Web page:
Ayup, lad, it’s reet good sushi!While its rivals are resorting to selling every item under the sun, Morrisons is focusing almost exclusively on a wide range of top quality food. Dalton Philips has something to tell Sir Ken Morrison — but finding the right words isn’t easy.The chief executive of Wm Morrison needs to confess to the 80-year-old patriarch of the Bradford-based supermarket chain that he’s opened a sushi bar in one of his stores. Once Sir Ken — who is more partial to fish and chips — has worked out the difference between nigiri and a California roll, Philips has more revelations.
to slash jobs after £200m rescue. At least 1,000 roles will be cut and several hundred million pounds of assets sold as the ailing travel group bids to reduce its £1billion debt. Thomas Cook is set for a boardroom clearout and radical restructuring that will cost at least 1,000 jobs after being saved from collapse by a £200m injection from its bank
s. Insiders say the ailing travel group will slash costs and sell several hundred million pounds of assets to reduce its debt of more than £1billion. Frank Meysman
, the 59-year-old Belgian who takes over as chairman on Thursday, will review the firm’s line-up of non-executive directors, and is expected to bring in continental business leaders.
Rose on grid for F1 job. Former Marks & Spencer boss Sir Stuart Rose could take over from Bernie Ecclestone as head of Formula One next year ahead of its Asia flotation. Sir Stuart Rose, the former Marks & Spencer boss, is being lined up to replace Bernie Ecclestone as head of Formula One. Rose has been shortlisted for the job by CVC, the private equity giant that owns the motor racing company. He would be expected to take over from Ecclestone next year.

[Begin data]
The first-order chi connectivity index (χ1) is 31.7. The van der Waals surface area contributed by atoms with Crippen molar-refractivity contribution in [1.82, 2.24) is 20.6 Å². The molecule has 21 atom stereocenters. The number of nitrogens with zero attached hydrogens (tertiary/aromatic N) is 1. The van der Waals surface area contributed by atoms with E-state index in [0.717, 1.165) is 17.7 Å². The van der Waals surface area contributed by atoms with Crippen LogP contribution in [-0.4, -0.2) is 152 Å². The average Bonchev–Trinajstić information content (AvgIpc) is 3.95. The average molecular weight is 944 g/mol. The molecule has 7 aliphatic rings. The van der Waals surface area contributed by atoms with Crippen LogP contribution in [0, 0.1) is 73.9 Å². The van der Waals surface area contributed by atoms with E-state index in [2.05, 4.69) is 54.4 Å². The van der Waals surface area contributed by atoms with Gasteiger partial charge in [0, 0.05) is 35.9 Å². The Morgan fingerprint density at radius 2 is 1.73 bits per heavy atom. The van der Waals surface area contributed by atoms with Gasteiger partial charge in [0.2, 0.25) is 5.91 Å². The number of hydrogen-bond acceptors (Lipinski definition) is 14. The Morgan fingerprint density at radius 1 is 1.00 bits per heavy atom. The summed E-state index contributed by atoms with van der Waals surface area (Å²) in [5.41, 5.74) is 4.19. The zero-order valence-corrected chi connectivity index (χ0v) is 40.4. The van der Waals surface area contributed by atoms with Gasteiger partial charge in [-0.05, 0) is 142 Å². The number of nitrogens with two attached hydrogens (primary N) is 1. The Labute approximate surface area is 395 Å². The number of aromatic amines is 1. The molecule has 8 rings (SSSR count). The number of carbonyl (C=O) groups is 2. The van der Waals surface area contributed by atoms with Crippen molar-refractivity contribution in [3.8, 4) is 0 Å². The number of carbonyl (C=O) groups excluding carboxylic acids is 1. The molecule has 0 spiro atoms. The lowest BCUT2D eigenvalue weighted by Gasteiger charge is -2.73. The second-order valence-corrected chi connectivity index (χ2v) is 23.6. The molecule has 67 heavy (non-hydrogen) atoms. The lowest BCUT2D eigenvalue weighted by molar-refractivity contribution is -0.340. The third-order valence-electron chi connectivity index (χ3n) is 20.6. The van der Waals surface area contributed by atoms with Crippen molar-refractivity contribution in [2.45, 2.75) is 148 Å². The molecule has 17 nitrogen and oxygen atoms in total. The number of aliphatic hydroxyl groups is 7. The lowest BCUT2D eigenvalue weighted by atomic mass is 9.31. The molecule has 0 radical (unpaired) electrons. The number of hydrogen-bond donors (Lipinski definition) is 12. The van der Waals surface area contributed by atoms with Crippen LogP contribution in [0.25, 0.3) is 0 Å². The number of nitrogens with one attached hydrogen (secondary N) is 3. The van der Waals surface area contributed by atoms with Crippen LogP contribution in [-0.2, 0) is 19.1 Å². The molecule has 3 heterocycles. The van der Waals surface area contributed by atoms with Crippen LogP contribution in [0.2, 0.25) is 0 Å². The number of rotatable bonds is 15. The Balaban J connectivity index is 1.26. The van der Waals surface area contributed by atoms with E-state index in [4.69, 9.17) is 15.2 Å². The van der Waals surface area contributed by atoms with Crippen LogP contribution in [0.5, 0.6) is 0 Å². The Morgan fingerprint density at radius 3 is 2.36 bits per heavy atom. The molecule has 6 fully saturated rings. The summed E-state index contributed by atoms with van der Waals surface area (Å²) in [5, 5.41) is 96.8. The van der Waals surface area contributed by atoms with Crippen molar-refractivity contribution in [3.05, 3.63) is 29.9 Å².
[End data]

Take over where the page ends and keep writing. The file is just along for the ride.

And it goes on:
Wall Street style: Goldman
to sell cheap frocks.The American investment bank is expected to become the majority shareholder in debt-laden discount fashion
. Goldman Sachs is in talks to take control of Peacocks, the discount fashion
chain. The American investment bank is expected to become the majority shareholder as part of discussions to reduce Peacocks’ £240m debt pile. Goldman is one of the company’s biggest junior lenders but it is considering writing off some of the debt in return for an enlarged stake
Christmas gloom hits the high street.The number of shoppers visiting the UK’s high street has fallen in the crucial pre-Christmas period, according to new research.Customer numbers fell 3.3pc last week compared with the same time a year ago, according to research undertaken by Experian Footfall and released to The Sunday Telegraph. The numbers come after two months of almost uniformly poor data from the high street. Last week ended with a profit warning from Blacks Leisure and threats from Sir Philip Green that he may have to close 260 loss-making shops. Separate figures from Springboard, which analyses footfall for the British Retail Consortium, calculates that sales in Greater London fell 7.5pc in the third week of November, compared with last year.
Groupon spurns London's Tech City. Groupon, the online discount business, has decided to pull out of a move to London’s Tech City because it is too expensive.Instead, the company, which floated in New York at the start of this month, is close to signing a lease on a building near Monument in the City to house its rapidly expanding London operation. It has increased its staff from 50 to around 750 in the capital over the past year but still occupies temporary Regus offices. It is now expected to take a building previously used by a bank as its permanent premises, ahead of further rapid expansion.